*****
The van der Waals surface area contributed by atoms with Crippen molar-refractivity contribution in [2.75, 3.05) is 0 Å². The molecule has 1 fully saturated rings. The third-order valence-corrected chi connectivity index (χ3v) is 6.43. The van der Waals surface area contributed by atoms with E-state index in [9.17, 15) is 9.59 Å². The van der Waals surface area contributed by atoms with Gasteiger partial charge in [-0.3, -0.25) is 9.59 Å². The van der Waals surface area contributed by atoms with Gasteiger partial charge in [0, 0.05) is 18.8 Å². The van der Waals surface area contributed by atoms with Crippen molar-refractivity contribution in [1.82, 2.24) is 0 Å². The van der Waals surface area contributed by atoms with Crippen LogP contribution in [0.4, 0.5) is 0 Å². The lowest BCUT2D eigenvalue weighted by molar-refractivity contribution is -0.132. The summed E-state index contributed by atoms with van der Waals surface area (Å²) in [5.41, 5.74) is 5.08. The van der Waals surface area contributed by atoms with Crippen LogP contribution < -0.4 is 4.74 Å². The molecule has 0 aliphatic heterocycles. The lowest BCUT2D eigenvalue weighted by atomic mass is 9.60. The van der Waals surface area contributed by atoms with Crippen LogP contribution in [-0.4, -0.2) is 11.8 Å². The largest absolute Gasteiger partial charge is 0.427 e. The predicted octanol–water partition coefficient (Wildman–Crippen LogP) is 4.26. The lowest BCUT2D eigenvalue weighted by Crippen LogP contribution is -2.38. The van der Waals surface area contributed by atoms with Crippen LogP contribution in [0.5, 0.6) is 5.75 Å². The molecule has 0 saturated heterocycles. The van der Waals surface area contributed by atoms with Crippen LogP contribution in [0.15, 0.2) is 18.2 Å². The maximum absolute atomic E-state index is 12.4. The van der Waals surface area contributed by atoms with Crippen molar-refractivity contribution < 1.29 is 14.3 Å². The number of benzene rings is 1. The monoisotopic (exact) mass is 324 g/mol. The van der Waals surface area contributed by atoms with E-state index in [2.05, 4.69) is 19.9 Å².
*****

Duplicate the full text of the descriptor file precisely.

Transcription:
The van der Waals surface area contributed by atoms with Crippen molar-refractivity contribution in [2.75, 3.05) is 0 Å². The molecule has 1 fully saturated rings. The third-order valence-corrected chi connectivity index (χ3v) is 6.43. The van der Waals surface area contributed by atoms with E-state index in [9.17, 15) is 9.59 Å². The van der Waals surface area contributed by atoms with Gasteiger partial charge in [-0.3, -0.25) is 9.59 Å². The van der Waals surface area contributed by atoms with Gasteiger partial charge in [0, 0.05) is 18.8 Å². The van der Waals surface area contributed by atoms with Crippen molar-refractivity contribution in [1.82, 2.24) is 0 Å². The van der Waals surface area contributed by atoms with Crippen LogP contribution in [0.4, 0.5) is 0 Å². The lowest BCUT2D eigenvalue weighted by molar-refractivity contribution is -0.132. The summed E-state index contributed by atoms with van der Waals surface area (Å²) in [5.41, 5.74) is 5.08. The van der Waals surface area contributed by atoms with Crippen LogP contribution < -0.4 is 4.74 Å². The molecule has 0 aliphatic heterocycles. The lowest BCUT2D eigenvalue weighted by atomic mass is 9.60. The van der Waals surface area contributed by atoms with Crippen LogP contribution in [-0.4, -0.2) is 11.8 Å². The largest absolute Gasteiger partial charge is 0.427 e. The predicted octanol–water partition coefficient (Wildman–Crippen LogP) is 4.26. The lowest BCUT2D eigenvalue weighted by Crippen LogP contribution is -2.38. The van der Waals surface area contributed by atoms with Crippen LogP contribution in [0.5, 0.6) is 5.75 Å². The molecule has 0 saturated heterocycles. The van der Waals surface area contributed by atoms with Crippen LogP contribution in [0.15, 0.2) is 18.2 Å². The maximum absolute atomic E-state index is 12.4. The van der Waals surface area contributed by atoms with Crippen molar-refractivity contribution < 1.29 is 14.3 Å². The number of benzene rings is 1. The monoisotopic (exact) mass is 324 g/mol. The van der Waals surface area contributed by atoms with E-state index in [2.05, 4.69) is 19.9 Å².